Dr. Charles Crane
When Dr Crane became aware of this web page, he called to suggest that I should remove information about his education and background. He was cordial and I would guess that he is a fine Christian gentleman. Mr. Stephen Campbell who is also a graduate of Lincoln Christian College and Seminary wrote to say, "I've known Dr. Crane for better than 20 years. He has always shown himself to be a man of integrity, scholarship, and honesty." What little association I have had with Dr. Crane would seem to support that Dr. Crane has integrity and is an honest man. I do not intend on this page in anyway to impugn the character and integrity of Dr. Crane. The only cloud that remains is the stature of the institutions where he received his education. He sent me a rebuttal and I have tried to incorporate the information which he provided. However, I have not completely removed the previous information, because his credentials are essential to the status of his statements in The God Makers movie.
In The God Makers movie, Dr. Crane made serious attacks on the validity of sacred Mormon scripture. The foundation of his attacks rests primarily on his qualifications as a judge of American archaeology and his expertise in textural criticism of the Book of Mormon and Pearl of Great Price. Dr. Crane was introduced as an "expert in Mormon archaeology." He says, "I was shocked to be listed as an expert in Mormon archaeology. How can I be an expert in the nonexistent? I have said for twenty years that no one could be an expert in Mormon archaeology." He goes on to say that, "The comments I made in the God Makers movie are true beyond refutation." We will see that this statement is false.
Dr. Crane said: "As we look at the Book of Mormon, we find an entirely different story. Instead of being a record of actual fact, I have looked over maps, checked archaeological information, And I still am left to wonder, where is the land of Zarahemla, where is the valley of Nimrod, where are the plains of Nephihah. I have been unable to find a record of even one city as mentioned in the Book of Mormon."
Hugh Nibley has explained part of this problem, "In the center of every great Epic poem looms a mighty fortress and city, yet how few of these have ever been located! Schliemann thought he had found Troy, but, as every schoolboy knows, he was wrong. He thought he had found the tomb of Priam and the Treasury of Atreus--wrong again! What he did discover was a type of civilization that Homer talked about, but to this day Hissarlik is still referred to as "the presumed site of Troy." We have no description of any Book of Mormon city to compare with Homer's description of Troy. How shall we recognize a Nephite city when we find it? The most we can hope for are general indications of a Book of Mormon type of civilization--anything more specific than that we have no right to expect. From reliable Egyptian lists we know of scores of cities in Palestine whose very existence the archaeologist would never suspect". (Collected Works of Hugh Nibley, Vol.6, Appendix, p.438 - p.439)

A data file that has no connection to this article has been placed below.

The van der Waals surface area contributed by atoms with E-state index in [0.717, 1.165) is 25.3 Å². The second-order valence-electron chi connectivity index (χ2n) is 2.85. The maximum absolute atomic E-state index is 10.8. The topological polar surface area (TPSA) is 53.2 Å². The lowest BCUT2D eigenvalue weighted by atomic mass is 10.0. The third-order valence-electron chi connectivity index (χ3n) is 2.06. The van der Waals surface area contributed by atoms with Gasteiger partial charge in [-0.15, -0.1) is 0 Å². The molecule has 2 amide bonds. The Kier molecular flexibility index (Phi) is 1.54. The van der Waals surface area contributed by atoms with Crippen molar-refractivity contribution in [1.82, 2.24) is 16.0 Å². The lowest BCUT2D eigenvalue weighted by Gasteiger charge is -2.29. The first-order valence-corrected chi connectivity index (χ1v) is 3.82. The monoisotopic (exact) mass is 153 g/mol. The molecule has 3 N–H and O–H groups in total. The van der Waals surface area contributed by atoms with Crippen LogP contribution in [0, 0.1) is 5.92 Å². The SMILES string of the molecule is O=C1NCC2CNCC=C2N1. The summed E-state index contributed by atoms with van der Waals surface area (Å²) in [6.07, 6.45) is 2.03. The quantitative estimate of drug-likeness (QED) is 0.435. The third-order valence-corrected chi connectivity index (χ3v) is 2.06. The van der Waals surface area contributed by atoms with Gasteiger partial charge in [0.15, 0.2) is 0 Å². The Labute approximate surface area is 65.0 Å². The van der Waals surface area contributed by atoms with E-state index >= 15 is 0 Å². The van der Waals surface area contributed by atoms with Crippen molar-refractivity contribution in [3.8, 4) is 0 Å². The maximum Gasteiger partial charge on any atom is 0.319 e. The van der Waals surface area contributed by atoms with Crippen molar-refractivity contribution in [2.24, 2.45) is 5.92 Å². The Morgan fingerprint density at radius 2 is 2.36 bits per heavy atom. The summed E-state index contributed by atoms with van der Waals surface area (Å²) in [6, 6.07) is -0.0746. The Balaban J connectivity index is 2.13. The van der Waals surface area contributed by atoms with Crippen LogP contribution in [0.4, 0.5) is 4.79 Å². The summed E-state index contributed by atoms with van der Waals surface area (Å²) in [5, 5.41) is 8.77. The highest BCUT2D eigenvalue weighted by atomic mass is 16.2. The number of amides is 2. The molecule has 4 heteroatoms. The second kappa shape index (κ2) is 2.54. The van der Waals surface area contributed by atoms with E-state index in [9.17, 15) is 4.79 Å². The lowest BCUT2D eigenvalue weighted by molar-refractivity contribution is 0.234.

In the movie Dr Crane says, "What do we find when we look at the Book of Mormon? In Alma 11th chapter, verses 5 through 19 is a listing of the coinage of the period of time that was used by these people. It lists the senine of gold, the seon of gold, the shun of gold. They had lesser coins. The shiblon, the shiblum, the leah. Need it be said at this point that not one of these coins has ever been found."
Actually Dr. Crane oversteps the bounds of what the text allows. These verses never call these coins it says they are used for a measure. Anyway this is a real red herring. If we found gold coins or measuring pieces, there would be no indications of the names by which they were identified. We don't have a culture or language in the American continents that has been continuous to our day. The ruins are clear that whole civilizations have disappeared. To be talking about coins and the names of coins would seem to imply that stronger criticisms are not available. Also, there is a measuring system that is used by the natives in Guatemala that seemed to be derived from this same system.
Then Dr. Crane gives us the benefit of his wisdom and learning. "I am led to believe from my research that this is not an actual story, but is a fairy tale much like Alice in Wonderland."
This completely overlooks a significant amount of information that shows that the Book of Mormon is not a product of the 19th century. It's contents are consistent with it's claim as an ancient record. I am sure Dr. Crane feels that he gave good support for this belief in his two hour interview. But the producers didn't feel it was necessary to include them in the final production. All we really have is just Dr. Crane's opinion. Now for that opinion to be credible we must examine his credentials.
The other comments made in the film by Dr. Crane: "One of the Mormon church's standard works of scripture is called: The Pearl of Great Price. In this is the Book of Abraham. That Joseph Smith claimed was translated from some papyrus fragments that he purchased from an Egyptologist traveling through the area. Joseph Smith did not get right even one word in this whole translation. In fact he took one little letter which looks like a backwards e and translated into over 76 words with 7 names."